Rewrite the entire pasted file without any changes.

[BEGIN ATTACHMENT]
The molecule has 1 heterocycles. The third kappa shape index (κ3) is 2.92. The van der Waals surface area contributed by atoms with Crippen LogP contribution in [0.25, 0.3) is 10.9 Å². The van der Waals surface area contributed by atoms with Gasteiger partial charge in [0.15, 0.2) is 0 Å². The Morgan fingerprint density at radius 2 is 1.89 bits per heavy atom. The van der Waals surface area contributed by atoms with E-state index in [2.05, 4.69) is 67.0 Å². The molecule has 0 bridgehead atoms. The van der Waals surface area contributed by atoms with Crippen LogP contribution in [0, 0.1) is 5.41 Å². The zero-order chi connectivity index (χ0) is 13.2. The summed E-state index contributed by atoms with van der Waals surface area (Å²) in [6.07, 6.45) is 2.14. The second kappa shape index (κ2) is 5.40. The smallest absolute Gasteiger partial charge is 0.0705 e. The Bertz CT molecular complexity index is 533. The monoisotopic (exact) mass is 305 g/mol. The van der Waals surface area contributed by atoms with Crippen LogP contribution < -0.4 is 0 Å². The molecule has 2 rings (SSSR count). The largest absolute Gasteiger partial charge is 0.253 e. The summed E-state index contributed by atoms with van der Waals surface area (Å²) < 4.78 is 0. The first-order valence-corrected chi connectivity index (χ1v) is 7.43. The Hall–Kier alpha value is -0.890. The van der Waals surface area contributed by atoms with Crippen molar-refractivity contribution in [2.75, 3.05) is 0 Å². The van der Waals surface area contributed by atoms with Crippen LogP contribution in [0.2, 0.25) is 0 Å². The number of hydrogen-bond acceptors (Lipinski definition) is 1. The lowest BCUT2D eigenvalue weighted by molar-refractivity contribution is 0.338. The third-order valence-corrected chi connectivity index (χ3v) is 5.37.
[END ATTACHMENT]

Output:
The molecule has 1 heterocycles. The third kappa shape index (κ3) is 2.92. The van der Waals surface area contributed by atoms with Crippen LogP contribution in [0.25, 0.3) is 10.9 Å². The van der Waals surface area contributed by atoms with Gasteiger partial charge in [0.15, 0.2) is 0 Å². The Morgan fingerprint density at radius 2 is 1.89 bits per heavy atom. The van der Waals surface area contributed by atoms with E-state index in [2.05, 4.69) is 67.0 Å². The molecule has 0 bridgehead atoms. The van der Waals surface area contributed by atoms with Crippen LogP contribution in [0, 0.1) is 5.41 Å². The zero-order chi connectivity index (χ0) is 13.2. The summed E-state index contributed by atoms with van der Waals surface area (Å²) in [6.07, 6.45) is 2.14. The second kappa shape index (κ2) is 5.40. The smallest absolute Gasteiger partial charge is 0.0705 e. The Bertz CT molecular complexity index is 533. The monoisotopic (exact) mass is 305 g/mol. The van der Waals surface area contributed by atoms with Crippen LogP contribution < -0.4 is 0 Å². The molecule has 2 rings (SSSR count). The largest absolute Gasteiger partial charge is 0.253 e. The summed E-state index contributed by atoms with van der Waals surface area (Å²) < 4.78 is 0. The first-order valence-corrected chi connectivity index (χ1v) is 7.43. The Hall–Kier alpha value is -0.890. The van der Waals surface area contributed by atoms with Crippen molar-refractivity contribution in [2.75, 3.05) is 0 Å². The van der Waals surface area contributed by atoms with Crippen LogP contribution in [0.2, 0.25) is 0 Å². The number of hydrogen-bond acceptors (Lipinski definition) is 1. The lowest BCUT2D eigenvalue weighted by molar-refractivity contribution is 0.338. The third-order valence-corrected chi connectivity index (χ3v) is 5.37.